Kyoto looks like a useful city, but actually there is a problem.  Nature is hardly seen in Kyoto. To fix this problem, the municipal government is promoting one project. This project involves both the government and private Kyoto citizens. The goals of the project are as follows.

・Protect and plant cherry blossom trees
・Double trimming trees before and after autumn leaves
・Create lines of trees on wide streets
・Nurture nature reflecting citizens’ opinions
・Make green spaces in the city (green roofs, green walls)
・Establish and management volunteer centers of green space

Shopping arcade

Shopping arcade of Kyoto

There are many old, covered streets in Kyoto that are called shotengai, or shopping arcades in English. On wide streets like Shjio street and Kawaramchi street there are many modern, multistory buildings with department stores and famous brand stores. But there are also narrow alleys with many small souvenir shops. These are crowded with many students from all over Japan on school trips. A famous Kyoto street is Nishi kouji, which has many stops selling traditional Japanese foods and food s unique to Kyoto. This street is crowded with tourists every day. The number of local shopping arcades is decreasing in Japan because of huge supermarkets. However, Kyoto’s shopping arcades are not declining because they are deeply connected with peoples who live in Kyoto and currently Kyoto has many tourists so they spend money.

Conclusion

Kyoto has a very long and interesting history about its roads. The origin of the roads was China but the form has been changed by people. Now, Kyoto’s roads have their own unique style, which can be called part of the identity of Kyoto. These streets are not only part of functional life, but also have traditional aspects.  Moreover, Kyoto is still changing, hopefully in a good direction as evidenced by the municipal project above. We hope you got more interested about Kyoto after reading this article.

I ramen di Kyoto

Abbiamo fatto una ricerca sui ristoranti di ramen a Kyoto. I ramen sono uno dei piatti favoriti degli studenti giapponesi, e siccome Kyoto è una città universitaria ci sono molti ristoranti di ramen. Abbiamo dunque deciso di limitare la nostra indagine a tre zone, di cui vi presentiamo alcuni ristoranti buonissimi: l’area di Ichijoji, la più famosa a Kyoto per i ramen , Kawaramachi, il centro e cuore pulsante della città, Gion, il quartiere più tradizionale e più famoso, e la zona di Saiin, l’area vicini alla nostra università.

 

Gion

Muragi  (ramen al limone)

La zuppa di tonkotsu (brodo di ossa di maiale) con fette di limone è rinfrescante e gradevole.

È consigliabile mangiarli senza perdere tempo, perché dopo un po’ il gusto diventa amarognolo.

 

Kawaramachi

Ichiran

La caratteristica principale di questo ristorante è il fatto che è possibilile scegliere non solo il grado di cottura e la durezza delle tagliatelle, come in molti altri locali, ma anche la quantità di grasso nella propria zuppa. Un’altra caratteristica postiva è il fatto che tutti i tavoli sono in stanze separate. Tuttavia va tenuto presente che non si può vedere il volto dei camerieri che servono.

 

Ichijioji

Gokkei (ramen alla zuppa di pollo)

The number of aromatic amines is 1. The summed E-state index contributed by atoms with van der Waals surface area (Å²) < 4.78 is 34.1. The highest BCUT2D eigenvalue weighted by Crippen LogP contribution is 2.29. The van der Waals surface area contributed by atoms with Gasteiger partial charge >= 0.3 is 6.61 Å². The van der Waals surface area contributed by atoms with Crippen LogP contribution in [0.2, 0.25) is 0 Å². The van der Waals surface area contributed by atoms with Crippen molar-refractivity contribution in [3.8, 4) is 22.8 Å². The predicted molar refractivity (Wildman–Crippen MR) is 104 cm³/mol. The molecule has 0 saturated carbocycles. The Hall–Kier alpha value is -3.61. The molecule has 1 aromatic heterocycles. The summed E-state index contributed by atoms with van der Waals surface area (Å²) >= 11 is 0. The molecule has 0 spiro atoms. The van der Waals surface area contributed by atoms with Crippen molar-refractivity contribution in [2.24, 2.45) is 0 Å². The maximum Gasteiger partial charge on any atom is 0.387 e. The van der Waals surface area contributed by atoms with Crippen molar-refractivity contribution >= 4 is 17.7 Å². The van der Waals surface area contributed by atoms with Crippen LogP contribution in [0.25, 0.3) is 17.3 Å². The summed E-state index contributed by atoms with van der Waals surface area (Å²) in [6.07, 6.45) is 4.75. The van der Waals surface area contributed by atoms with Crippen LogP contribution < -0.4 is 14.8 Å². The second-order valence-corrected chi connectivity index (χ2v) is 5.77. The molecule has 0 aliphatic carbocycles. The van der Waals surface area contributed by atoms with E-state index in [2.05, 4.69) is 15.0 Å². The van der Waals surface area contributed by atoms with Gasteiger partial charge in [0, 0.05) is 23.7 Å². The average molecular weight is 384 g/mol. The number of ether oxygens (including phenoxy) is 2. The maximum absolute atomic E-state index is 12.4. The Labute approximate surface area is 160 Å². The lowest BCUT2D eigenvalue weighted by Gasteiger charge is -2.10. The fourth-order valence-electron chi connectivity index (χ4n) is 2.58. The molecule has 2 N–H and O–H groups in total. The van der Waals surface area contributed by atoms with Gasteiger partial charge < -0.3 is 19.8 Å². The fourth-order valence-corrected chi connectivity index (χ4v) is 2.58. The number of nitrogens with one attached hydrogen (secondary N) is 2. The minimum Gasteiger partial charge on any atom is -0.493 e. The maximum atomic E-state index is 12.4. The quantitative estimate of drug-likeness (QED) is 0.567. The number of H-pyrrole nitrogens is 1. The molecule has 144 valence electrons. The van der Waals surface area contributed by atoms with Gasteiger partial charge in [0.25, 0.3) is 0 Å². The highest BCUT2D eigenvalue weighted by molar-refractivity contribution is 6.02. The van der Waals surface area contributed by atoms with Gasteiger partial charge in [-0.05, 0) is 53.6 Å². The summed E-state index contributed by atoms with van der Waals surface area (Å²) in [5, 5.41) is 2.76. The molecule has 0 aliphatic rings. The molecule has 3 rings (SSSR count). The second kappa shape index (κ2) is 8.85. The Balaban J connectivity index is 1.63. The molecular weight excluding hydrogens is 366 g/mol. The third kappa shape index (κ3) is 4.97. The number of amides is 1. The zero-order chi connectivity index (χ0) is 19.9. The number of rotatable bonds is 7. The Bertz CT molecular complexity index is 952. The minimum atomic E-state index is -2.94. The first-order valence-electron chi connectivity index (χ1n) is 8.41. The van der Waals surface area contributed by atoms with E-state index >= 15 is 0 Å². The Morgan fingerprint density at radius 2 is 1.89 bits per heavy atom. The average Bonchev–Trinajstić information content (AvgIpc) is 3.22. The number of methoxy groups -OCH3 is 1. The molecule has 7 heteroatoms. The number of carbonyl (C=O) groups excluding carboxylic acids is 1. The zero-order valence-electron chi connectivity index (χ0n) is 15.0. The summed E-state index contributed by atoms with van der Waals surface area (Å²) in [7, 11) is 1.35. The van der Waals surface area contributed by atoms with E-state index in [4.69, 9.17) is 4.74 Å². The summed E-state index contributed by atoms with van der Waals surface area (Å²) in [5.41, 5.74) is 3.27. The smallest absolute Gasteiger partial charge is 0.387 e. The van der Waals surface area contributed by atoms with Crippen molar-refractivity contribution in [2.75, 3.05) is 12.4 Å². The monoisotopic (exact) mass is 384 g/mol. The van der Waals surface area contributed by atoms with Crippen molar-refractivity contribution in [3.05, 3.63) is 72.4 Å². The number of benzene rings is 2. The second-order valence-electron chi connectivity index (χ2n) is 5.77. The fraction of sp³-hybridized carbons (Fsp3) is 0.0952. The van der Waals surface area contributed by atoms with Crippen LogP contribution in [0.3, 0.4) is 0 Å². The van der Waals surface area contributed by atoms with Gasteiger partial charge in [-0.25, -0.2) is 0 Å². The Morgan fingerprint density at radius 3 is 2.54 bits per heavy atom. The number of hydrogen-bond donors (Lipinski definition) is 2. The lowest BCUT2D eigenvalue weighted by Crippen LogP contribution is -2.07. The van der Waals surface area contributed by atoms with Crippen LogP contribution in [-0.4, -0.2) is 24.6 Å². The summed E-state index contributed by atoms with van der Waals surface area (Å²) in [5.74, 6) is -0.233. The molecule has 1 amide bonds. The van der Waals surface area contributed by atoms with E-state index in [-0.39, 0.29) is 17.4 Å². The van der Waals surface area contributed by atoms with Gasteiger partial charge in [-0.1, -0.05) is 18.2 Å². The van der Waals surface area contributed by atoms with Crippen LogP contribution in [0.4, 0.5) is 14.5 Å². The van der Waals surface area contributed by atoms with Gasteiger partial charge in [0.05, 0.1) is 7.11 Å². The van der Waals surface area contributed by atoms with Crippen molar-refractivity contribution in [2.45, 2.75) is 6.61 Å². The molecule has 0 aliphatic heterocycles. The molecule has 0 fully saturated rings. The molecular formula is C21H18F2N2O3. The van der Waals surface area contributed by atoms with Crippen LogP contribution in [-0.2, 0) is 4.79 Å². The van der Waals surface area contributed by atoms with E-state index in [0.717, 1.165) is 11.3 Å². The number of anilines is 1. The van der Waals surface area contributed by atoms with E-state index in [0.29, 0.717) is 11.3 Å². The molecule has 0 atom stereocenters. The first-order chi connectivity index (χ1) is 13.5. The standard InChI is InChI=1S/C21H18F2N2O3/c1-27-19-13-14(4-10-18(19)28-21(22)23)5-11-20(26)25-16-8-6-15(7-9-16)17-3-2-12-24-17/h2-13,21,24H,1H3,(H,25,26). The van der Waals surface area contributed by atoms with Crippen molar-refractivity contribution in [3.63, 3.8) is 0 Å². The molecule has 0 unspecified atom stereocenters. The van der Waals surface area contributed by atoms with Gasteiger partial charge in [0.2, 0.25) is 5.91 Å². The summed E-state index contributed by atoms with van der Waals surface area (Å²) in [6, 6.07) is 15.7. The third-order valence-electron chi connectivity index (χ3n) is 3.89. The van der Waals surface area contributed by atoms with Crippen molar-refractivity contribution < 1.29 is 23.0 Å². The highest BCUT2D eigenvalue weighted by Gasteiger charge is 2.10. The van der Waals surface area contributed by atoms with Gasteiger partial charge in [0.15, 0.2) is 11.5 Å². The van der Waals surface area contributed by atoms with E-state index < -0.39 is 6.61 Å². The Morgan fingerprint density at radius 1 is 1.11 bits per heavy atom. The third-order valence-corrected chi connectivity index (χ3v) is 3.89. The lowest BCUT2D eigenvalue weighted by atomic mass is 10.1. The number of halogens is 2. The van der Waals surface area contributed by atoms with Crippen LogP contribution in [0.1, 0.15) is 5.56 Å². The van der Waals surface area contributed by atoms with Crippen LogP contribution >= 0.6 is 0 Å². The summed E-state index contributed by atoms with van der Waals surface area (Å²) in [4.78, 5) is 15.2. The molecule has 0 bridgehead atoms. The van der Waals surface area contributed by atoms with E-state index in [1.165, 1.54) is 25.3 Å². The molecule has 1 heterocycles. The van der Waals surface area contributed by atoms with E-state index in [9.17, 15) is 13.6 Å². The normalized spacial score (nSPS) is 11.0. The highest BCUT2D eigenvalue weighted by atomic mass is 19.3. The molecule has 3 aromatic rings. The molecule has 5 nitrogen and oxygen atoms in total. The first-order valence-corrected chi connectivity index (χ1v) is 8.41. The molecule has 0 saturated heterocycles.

È un locale notissimo a Kyoto perché è stato scelto molte volte nei sondaggi come ristorante di ramen migliore della città.che le persone che conoscono il ramen numero uno di Kyoto brillano molte volte. Probabilmente la ragione per cui piace tanto ai giovani giapponesi è che la zuppa è molto densa e sostanziosa.

 

Yuhi no kirameki (“Scintillio del sole al tramonto”)

L’abbinamento delle tagliatelle con la zuppa è fantastico. Il gusto di limoneli rende gradevoli, e sono molto adatti per chi vuole gustare diversi tipi di ramen in un pasto solo, visitando diversi ristoranti uno dopo l’altro. Questa pratica si chiama tabearuki in giapponese. Tabearuki significa letteralmente “camminare mangiando”, ma mentre in italiano, camminare mangiando significa mangiare mentre si passeggia, cosa che i giapponesi raramente fanno, in giapponese significa andare in diversi ristoranti durante lo stesso pasto per poter gustare cose diverse.

 

Saiin

Tsurumusha

Il brodo di pollo ha la consistenza giusta, né troppo denso né troppo acquoso, e il sapore è delicato. Colpisce la gentilezza del personale, e si nota l’impegno nel servire i clienti in modo sollecito, qualità molto apprezzata dai giapponesi.

 

Toritani  (soba alla zuppa di pollo)

Si possono scegliere due tipi di zuppa, corposa o leggera, e le fettine di carne di maiale cotta al sangue servite sopra alle tagliatelle sono molto buone. Soba, in questo caso, ha lo stesso significato di ramen, e indica le tagliatelle cinesi di frumento, più precisamente chiamate chuka soba, ossia soba cinesi.

 

Risultati della ricerca

A seguto della nostra approfodita indagine scientifica, abbiamo scoperto che i ramen a Kyoto sono in genere assai corposi, e serivti con abbondante carne di maiale. Probabilmente la ragione sta nel fatto che i principali consumatori di ramen sono i numerosissimi studenti universitari che vivono a Kyoto, e gli studenti vogliono riempirsi la pancia spendendo poco. I ramen di Kyoto sono dunque un piatto  ideale per gli studenti squattrinati. Naturalmente il gusto è diverso nei diversi locali, ma ogni ristorante ha le sue caratteristiche e la sua bontà particolare, e grazie alla nostra ricerca ci è venuta ancora più voglia di mangiare i ramen.